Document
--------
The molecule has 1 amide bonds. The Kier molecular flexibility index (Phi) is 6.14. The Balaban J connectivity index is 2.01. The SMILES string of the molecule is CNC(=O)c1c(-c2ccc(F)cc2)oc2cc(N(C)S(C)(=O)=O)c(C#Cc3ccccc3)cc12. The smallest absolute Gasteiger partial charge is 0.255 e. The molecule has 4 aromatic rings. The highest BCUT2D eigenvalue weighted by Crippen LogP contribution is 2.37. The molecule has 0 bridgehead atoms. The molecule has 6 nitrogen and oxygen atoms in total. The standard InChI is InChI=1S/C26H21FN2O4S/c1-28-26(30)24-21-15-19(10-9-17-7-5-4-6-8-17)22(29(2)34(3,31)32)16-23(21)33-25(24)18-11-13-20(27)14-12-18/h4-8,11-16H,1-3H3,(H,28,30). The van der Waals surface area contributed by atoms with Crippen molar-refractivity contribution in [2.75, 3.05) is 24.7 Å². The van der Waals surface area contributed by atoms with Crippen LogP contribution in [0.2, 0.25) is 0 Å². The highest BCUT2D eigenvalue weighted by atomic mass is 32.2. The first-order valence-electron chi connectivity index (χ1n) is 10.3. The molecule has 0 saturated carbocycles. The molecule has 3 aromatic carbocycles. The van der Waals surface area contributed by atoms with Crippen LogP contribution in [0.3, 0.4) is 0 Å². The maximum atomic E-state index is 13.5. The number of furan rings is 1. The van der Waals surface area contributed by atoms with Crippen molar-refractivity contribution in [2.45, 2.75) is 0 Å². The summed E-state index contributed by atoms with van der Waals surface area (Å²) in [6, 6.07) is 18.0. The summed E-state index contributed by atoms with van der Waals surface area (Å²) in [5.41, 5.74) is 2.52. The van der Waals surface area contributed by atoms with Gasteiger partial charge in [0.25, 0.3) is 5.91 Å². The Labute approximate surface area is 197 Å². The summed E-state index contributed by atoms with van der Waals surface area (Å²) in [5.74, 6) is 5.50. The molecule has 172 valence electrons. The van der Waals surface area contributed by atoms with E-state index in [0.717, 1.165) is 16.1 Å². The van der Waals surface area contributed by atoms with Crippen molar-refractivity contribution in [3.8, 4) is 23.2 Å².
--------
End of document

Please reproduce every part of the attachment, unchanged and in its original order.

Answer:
The molecule has 1 amide bonds. The Kier molecular flexibility index (Phi) is 6.14. The Balaban J connectivity index is 2.01. The SMILES string of the molecule is CNC(=O)c1c(-c2ccc(F)cc2)oc2cc(N(C)S(C)(=O)=O)c(C#Cc3ccccc3)cc12. The smallest absolute Gasteiger partial charge is 0.255 e. The molecule has 4 aromatic rings. The highest BCUT2D eigenvalue weighted by Crippen LogP contribution is 2.37. The molecule has 0 bridgehead atoms. The molecule has 6 nitrogen and oxygen atoms in total. The standard InChI is InChI=1S/C26H21FN2O4S/c1-28-26(30)24-21-15-19(10-9-17-7-5-4-6-8-17)22(29(2)34(3,31)32)16-23(21)33-25(24)18-11-13-20(27)14-12-18/h4-8,11-16H,1-3H3,(H,28,30). The van der Waals surface area contributed by atoms with Crippen molar-refractivity contribution in [2.75, 3.05) is 24.7 Å². The van der Waals surface area contributed by atoms with Crippen LogP contribution in [0.2, 0.25) is 0 Å². The highest BCUT2D eigenvalue weighted by atomic mass is 32.2. The first-order valence-electron chi connectivity index (χ1n) is 10.3. The molecule has 0 saturated carbocycles. The molecule has 3 aromatic carbocycles. The van der Waals surface area contributed by atoms with Crippen LogP contribution in [0.3, 0.4) is 0 Å². The maximum atomic E-state index is 13.5. The number of furan rings is 1. The van der Waals surface area contributed by atoms with Crippen molar-refractivity contribution in [2.45, 2.75) is 0 Å². The summed E-state index contributed by atoms with van der Waals surface area (Å²) in [6, 6.07) is 18.0. The summed E-state index contributed by atoms with van der Waals surface area (Å²) in [5.41, 5.74) is 2.52. The van der Waals surface area contributed by atoms with Gasteiger partial charge in [0.25, 0.3) is 5.91 Å². The Labute approximate surface area is 197 Å². The summed E-state index contributed by atoms with van der Waals surface area (Å²) in [5.74, 6) is 5.50. The molecule has 172 valence electrons. The van der Waals surface area contributed by atoms with E-state index in [0.717, 1.165) is 16.1 Å². The van der Waals surface area contributed by atoms with Crippen molar-refractivity contribution in [3.8, 4) is 23.2 Å².